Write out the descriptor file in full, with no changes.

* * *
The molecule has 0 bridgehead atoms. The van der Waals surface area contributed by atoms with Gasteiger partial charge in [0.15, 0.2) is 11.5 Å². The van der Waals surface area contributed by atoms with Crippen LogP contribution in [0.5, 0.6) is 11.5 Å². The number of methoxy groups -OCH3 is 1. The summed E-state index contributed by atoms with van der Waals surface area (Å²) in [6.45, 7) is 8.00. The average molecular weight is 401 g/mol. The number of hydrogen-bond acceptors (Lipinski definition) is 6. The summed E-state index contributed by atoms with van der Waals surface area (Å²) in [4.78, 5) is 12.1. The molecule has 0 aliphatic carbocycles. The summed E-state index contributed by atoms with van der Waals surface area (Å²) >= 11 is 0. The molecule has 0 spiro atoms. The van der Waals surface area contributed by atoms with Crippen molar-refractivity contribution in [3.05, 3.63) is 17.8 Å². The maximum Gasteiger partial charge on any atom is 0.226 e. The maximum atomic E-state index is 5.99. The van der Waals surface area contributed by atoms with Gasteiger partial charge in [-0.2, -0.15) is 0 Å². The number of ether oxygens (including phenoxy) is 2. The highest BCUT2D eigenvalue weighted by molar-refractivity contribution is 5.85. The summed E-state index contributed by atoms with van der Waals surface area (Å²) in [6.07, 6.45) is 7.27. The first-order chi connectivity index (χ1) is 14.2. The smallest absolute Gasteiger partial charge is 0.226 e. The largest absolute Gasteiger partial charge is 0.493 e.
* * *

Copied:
The molecule has 0 bridgehead atoms. The van der Waals surface area contributed by atoms with Gasteiger partial charge in [0.15, 0.2) is 11.5 Å². The van der Waals surface area contributed by atoms with Crippen LogP contribution in [0.5, 0.6) is 11.5 Å². The number of methoxy groups -OCH3 is 1. The summed E-state index contributed by atoms with van der Waals surface area (Å²) in [6.45, 7) is 8.00. The average molecular weight is 401 g/mol. The number of hydrogen-bond acceptors (Lipinski definition) is 6. The summed E-state index contributed by atoms with van der Waals surface area (Å²) in [4.78, 5) is 12.1. The molecule has 0 aliphatic carbocycles. The summed E-state index contributed by atoms with van der Waals surface area (Å²) >= 11 is 0. The molecule has 0 spiro atoms. The van der Waals surface area contributed by atoms with Crippen molar-refractivity contribution in [3.05, 3.63) is 17.8 Å². The maximum Gasteiger partial charge on any atom is 0.226 e. The maximum atomic E-state index is 5.99. The van der Waals surface area contributed by atoms with Gasteiger partial charge in [-0.2, -0.15) is 0 Å². The number of ether oxygens (including phenoxy) is 2. The highest BCUT2D eigenvalue weighted by molar-refractivity contribution is 5.85. The summed E-state index contributed by atoms with van der Waals surface area (Å²) in [6.07, 6.45) is 7.27. The first-order chi connectivity index (χ1) is 14.2. The smallest absolute Gasteiger partial charge is 0.226 e. The largest absolute Gasteiger partial charge is 0.493 e.